Farley

Although I mostly collect dolls and Naomi mostly collects bears and other stuffed toys occasionally she buys a doll and I buy a bear. As our collections will be displayed together in our new home it doesn’t seem to matter who actually owns what so much. Farley is an Alpha Farnell bear we spotted on eBay recently and I bought him. He is about 38 cm or almost15 inches tall and made of a nice golden mohair. Farley has worn away his paw pads revealing white stuffing which the eBay seller says is Kapok. His paw pads were probably Rexine, a type of artificial leather often used in upholstery. Farley was most likely made in the 1960s which is why he appealed to me. He looks like our childhood bears.

Farley will be getting some new paw pads which I can do myself and we will show you how he turned out once the job has been done.

A Bit of History

We love to know where our dolls and bears came from so when we get a new one we do a bit of reading about them. Here is what I’ve learned about Alpha Farnell.

The company was formed in Notting Hill, London in 1840 by John Kirby Farnell, a silk merchant, to make various textile products such as tea cosies, pin cushions and pen wipers. After John’s death in 1897, the company was taken over by his son Henry. The first teddy bears were made by John’s daughter Agnes around 1906 -1908 at their new factory in Acton. They were the first British made teddies and by 1910 the famous Harrods department store was featuring them in its catalogue.

During World War I Farnell produced miniature soldier bears that were given to soldiers for good luck. The little bears were often carried in their owners’ top pockets.

Due to the large demand for bears after the war the company built a new factory beside the existing one in Acton in 1921. This was known as Alpha Works. It was at this factory that designer Sybil Kemp created the Alpha Bears. These bears wore tags with the Farnell name. One of them went on to become famous as the inspiration for Winnie the Pooh after author A.A Milne bought an Alpha Farnell bear for his infant son Christopher Robin Milne. In 1925 the company registered the Alpha Farnell trademark.

Typical characteristics of Early Farnell bears:

The Teddy Bear Museum website has this to say about the early bears.

•  Eyes – large bears, clear glass – small bears boot button.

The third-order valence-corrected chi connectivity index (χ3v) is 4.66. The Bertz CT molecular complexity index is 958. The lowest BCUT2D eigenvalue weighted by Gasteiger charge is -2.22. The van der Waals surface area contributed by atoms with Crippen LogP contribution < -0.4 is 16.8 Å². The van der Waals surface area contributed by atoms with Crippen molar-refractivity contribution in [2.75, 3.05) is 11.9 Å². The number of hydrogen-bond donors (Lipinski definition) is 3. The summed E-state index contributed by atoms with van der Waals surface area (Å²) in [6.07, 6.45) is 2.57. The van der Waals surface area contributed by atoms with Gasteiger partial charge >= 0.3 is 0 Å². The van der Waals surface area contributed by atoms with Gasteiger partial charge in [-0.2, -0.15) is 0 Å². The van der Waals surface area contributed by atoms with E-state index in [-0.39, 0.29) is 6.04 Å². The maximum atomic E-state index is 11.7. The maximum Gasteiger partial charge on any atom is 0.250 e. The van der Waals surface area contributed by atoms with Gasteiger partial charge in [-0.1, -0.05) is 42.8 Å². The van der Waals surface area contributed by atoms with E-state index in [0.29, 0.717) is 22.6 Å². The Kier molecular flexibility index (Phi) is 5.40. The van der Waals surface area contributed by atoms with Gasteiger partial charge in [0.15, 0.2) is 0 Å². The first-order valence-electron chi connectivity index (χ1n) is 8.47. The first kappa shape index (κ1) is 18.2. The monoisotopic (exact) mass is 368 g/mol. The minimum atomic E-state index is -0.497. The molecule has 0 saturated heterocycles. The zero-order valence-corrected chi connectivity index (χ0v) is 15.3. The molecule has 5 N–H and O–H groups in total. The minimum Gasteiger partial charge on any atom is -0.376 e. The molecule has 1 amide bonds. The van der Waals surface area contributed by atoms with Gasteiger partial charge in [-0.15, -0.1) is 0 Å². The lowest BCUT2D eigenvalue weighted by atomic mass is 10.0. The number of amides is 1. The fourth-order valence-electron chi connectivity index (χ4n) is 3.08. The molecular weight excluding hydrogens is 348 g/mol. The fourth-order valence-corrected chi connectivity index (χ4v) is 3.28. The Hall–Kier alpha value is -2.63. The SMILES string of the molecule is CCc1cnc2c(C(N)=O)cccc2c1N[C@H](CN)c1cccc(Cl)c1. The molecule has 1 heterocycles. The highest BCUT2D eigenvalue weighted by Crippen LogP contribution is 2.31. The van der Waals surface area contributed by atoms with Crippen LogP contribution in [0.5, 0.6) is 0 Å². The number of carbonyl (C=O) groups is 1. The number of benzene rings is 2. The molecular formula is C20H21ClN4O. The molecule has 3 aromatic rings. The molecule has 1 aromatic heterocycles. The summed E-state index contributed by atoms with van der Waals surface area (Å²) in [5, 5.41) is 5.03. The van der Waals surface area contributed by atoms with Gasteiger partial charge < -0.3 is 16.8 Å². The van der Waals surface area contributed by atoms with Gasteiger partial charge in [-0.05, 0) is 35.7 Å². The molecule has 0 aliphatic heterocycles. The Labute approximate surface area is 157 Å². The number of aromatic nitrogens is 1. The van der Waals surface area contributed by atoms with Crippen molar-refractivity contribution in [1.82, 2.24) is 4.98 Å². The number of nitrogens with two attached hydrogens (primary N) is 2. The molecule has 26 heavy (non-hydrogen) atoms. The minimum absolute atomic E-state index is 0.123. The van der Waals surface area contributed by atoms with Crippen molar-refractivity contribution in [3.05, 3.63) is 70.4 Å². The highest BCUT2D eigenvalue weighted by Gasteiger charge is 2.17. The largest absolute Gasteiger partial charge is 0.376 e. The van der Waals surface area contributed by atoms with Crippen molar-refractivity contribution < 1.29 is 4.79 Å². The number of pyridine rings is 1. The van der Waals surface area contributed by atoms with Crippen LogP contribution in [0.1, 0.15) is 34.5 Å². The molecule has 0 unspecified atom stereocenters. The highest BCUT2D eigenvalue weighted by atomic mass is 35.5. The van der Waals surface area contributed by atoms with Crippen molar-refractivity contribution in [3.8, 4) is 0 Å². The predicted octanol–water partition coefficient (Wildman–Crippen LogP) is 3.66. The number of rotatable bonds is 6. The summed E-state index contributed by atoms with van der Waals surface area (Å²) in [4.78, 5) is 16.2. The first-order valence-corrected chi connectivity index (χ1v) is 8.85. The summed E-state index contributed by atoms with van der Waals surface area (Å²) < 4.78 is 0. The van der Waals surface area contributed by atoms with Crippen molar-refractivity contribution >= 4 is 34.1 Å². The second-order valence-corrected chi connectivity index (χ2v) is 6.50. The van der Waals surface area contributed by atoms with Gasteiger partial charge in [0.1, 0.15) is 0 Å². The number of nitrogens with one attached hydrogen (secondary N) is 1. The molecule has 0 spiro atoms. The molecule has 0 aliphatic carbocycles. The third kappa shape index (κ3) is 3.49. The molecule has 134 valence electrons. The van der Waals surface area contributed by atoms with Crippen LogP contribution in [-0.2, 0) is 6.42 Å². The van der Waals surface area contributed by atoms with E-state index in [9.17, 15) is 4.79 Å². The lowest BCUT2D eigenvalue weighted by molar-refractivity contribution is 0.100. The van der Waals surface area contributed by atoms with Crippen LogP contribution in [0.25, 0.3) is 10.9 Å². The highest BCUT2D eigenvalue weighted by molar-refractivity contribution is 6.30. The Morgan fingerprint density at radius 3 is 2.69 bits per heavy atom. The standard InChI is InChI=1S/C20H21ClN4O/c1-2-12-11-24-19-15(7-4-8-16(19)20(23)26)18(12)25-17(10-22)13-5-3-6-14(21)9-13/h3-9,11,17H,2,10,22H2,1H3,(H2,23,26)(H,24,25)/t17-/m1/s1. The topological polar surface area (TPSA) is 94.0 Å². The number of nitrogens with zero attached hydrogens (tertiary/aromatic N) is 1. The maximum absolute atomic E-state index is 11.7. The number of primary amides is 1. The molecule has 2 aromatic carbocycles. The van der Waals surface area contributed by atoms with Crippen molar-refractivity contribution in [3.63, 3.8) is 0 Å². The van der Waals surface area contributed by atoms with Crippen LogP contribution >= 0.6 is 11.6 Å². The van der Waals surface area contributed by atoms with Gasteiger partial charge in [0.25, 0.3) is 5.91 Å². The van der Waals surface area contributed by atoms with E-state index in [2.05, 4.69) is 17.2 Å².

•  Ears -large cupped ears either at the corners or less usually, the side of the head.
•  Muzzle – usually prominent and shaved.
•  Nose – vertically stitched with long upward end stitches.
•  Mohair – long and silky of very high quality.
•  Pads – felt or cotton Claws – webbed paw claws. 5 stitches on both paws and pads.
•  Hump – rounded.  Arms – long and curved.  Legs – thick legs with narrow ankles.
•  Quite often big, long feet.  Seam – Front final seam.

As with all these things, there are many bears with only some of the above features and some with hardly any. It was generally accepted though that Farnell bears were of good quality with long soft silky mohair.

Despite gaining international success as manufacturers of high-quality bears Alpha Farnell suffered bad luck over the years. The stock market crash of 1929 badly affected their overseas sales. In 1934 their factory burned down but was rebuilt, only to be destroyed again during the Blitz on London in 1940 and rebuilt for a second time. A nice little story about Alpha Farnell during this period is that they designed miniature teddy bears that would fit on to the back of children’s gas masks making them seem a bit less scary and less likely to be forgotten and left somewhere by a child.

Henry Farnell died in 1944 and like many toy companies, Alpha Farnell struggled in the 1960s as cheaper imports from Asia became available and demand for soft toys slowed. Farnell moved their whole operation to Hastings, Sussex in an effort to cut costs and compete in the international market but sadly the company went out of business, ceasing production in 1968. Merrythought took over the name in 1996.

Farley, by Alpha Farnell

Three companies formed by ex Alpha Farnell employees were Pixie, Twyford and Invicta. The bears made by these firms somewhat resemble the Alpha Farnell bears.

More Alpha Farnell

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